Last December 12, Ben Bemanke, the fourteenth chairman of the Board of Governors of the Federal Reserve system, said the Fed would keep running the printing presses and thereby keep interest rates ultra-low for as long as the unemployment rate remained above 6.5 percent as long as its official forecast for inflation does not surpass 2.5 percent.

A jobless rate that low is not valid if it is predicated on a shrinking labor force. By only counting people who actually tried to find work within the previous four weeks, the unemployment rate ignores the millions of Americans who have stopped looking. The result? A falling official unemployment rate is not always a good economic omen.

We want the unemployment rate to go down because more people are getting jobs, not because they are giving up. During an economic recovery, an expanding economy usually brings people back into the labor market. This time, many are staying on the sidelines and more are joining them.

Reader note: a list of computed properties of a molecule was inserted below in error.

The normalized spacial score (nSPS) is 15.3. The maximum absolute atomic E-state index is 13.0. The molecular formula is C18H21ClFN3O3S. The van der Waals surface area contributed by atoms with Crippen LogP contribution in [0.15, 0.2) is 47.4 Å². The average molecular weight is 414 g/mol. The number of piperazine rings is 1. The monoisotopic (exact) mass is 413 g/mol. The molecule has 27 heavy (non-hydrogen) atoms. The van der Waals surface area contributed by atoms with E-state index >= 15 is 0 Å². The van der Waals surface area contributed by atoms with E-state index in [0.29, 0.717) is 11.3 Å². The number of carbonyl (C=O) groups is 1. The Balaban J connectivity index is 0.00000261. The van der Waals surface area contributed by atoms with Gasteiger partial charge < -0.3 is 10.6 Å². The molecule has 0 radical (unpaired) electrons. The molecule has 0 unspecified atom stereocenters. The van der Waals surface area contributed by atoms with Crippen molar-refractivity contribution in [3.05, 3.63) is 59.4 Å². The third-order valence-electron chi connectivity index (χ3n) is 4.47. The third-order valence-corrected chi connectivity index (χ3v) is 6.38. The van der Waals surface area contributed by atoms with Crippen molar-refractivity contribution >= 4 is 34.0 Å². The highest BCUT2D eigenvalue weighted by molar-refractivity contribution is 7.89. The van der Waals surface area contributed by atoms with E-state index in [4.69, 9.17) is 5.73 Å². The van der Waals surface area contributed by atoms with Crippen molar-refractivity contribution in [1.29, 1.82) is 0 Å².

What happens if the real world economy regains its footing and starts to show signs of life? Many of these discouraged workers will probably resume their job searches.

But this will actually increase the size of the active labor force and cause the official unemployment rate to increase as well. This is good news hidden behind seemingly worst statistics. But it is really an admission of how bad things have been all along.

Alternatively, if the  conomy is facing a long twilight of no growth, maybe the Federal Reserve believes these people who have stopped looking for work will never return to the hunt; in this case, the headline unemployment rate will continue to decline as American workers remain on the sidelines.

Of course, this will result in the continuing growth of transfer payments such as unemployment benefits and food stamps, with the average worker leaning on government for relief, and flirting with poverty. They wouldn’t have far to go.